Measure To Reinstate Military Tuition Assistance Dies In Senate

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Joint Base Lewis-McChord

Soldiers at Joint Base Lewis-McChord manage their education records and request Tuition Assistance, July 2012.

A bipartisan measure put forth by two U.S. senators to reinstate military Tuition Assistance programs failed to make it out of the Senate this week.

Stars and Stripes reports the budget amendment by Democratic Sen. Kay Hagan of North Carolina and Republican Sen. Jim Inhofe of Oklahoma died when the Senate approved a budget measure without any amendments at all.

Hagen responded:

“We owe it to the men and women in uniform — many of whom joined so they could further their education after protecting our country — to hold up our commitment to them. It is unacceptable to attempt to balance the budget on the backs of our servicemembers.”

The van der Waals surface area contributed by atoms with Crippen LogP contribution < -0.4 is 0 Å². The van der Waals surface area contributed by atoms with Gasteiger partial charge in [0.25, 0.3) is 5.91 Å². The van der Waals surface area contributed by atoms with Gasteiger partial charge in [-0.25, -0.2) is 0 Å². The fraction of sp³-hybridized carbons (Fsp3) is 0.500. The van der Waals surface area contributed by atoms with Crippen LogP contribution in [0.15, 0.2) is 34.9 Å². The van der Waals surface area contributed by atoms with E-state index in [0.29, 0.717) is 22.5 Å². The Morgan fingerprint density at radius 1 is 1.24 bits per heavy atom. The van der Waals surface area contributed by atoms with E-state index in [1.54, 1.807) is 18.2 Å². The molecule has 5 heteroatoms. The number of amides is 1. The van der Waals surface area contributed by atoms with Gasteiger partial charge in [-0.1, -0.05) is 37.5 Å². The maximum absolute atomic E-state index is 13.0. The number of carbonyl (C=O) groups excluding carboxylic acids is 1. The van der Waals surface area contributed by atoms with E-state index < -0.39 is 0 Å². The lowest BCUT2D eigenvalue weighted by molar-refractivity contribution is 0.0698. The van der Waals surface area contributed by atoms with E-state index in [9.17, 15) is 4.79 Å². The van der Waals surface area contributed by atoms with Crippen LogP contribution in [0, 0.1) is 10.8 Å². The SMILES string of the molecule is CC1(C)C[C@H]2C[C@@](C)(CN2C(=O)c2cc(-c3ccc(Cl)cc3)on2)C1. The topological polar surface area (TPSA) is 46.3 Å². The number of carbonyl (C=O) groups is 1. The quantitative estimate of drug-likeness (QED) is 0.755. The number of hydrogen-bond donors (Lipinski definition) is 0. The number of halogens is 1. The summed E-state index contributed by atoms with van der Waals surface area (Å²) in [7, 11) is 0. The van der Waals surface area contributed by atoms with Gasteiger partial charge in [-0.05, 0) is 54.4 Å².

Military Tuition Assistance programs assisted roughly 300,000 service members in Fiscal Year 2012, with 50,000 earning a degree, diploma, or certificate toward their education, according to Hagan.

Sequestration cuts have prompted the Army, Marine Corps, Air Force, and Coast Guard to suspend enrollment in their Tuition Assistance programs.

The Navy Times reported this week that Navy officials want to maintain their Tuition Assistance program. Vice Adm. Scott Van Buskirk was quoted as saying he hopes "to maintain the program for everyone who is eligible, at least through September."

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